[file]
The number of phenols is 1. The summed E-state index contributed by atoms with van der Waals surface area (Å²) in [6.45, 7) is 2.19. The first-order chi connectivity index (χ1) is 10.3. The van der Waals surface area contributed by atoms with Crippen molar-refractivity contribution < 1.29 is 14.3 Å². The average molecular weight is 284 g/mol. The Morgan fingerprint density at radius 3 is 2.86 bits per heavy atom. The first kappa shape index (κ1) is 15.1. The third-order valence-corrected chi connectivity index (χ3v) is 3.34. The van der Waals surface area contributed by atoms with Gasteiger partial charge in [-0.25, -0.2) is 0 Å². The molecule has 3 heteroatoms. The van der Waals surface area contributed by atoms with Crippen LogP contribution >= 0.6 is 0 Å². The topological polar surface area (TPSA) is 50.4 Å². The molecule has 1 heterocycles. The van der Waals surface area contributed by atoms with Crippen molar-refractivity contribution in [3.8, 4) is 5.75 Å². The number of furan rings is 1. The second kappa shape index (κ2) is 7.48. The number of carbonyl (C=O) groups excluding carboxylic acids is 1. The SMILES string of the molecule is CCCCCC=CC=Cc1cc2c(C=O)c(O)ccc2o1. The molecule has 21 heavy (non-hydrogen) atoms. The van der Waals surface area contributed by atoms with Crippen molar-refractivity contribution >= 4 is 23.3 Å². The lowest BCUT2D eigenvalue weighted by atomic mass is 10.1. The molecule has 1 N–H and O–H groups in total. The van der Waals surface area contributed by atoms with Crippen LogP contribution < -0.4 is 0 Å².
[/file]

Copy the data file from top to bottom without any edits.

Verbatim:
The number of phenols is 1. The summed E-state index contributed by atoms with van der Waals surface area (Å²) in [6.45, 7) is 2.19. The first-order chi connectivity index (χ1) is 10.3. The van der Waals surface area contributed by atoms with Crippen molar-refractivity contribution < 1.29 is 14.3 Å². The average molecular weight is 284 g/mol. The Morgan fingerprint density at radius 3 is 2.86 bits per heavy atom. The first kappa shape index (κ1) is 15.1. The third-order valence-corrected chi connectivity index (χ3v) is 3.34. The van der Waals surface area contributed by atoms with Gasteiger partial charge in [-0.25, -0.2) is 0 Å². The molecule has 3 heteroatoms. The van der Waals surface area contributed by atoms with Crippen LogP contribution >= 0.6 is 0 Å². The topological polar surface area (TPSA) is 50.4 Å². The molecule has 1 heterocycles. The van der Waals surface area contributed by atoms with Crippen molar-refractivity contribution in [3.8, 4) is 5.75 Å². The number of furan rings is 1. The second kappa shape index (κ2) is 7.48. The number of carbonyl (C=O) groups excluding carboxylic acids is 1. The SMILES string of the molecule is CCCCCC=CC=Cc1cc2c(C=O)c(O)ccc2o1. The molecule has 21 heavy (non-hydrogen) atoms. The van der Waals surface area contributed by atoms with Crippen molar-refractivity contribution >= 4 is 23.3 Å². The lowest BCUT2D eigenvalue weighted by atomic mass is 10.1. The molecule has 1 N–H and O–H groups in total. The van der Waals surface area contributed by atoms with Crippen LogP contribution < -0.4 is 0 Å².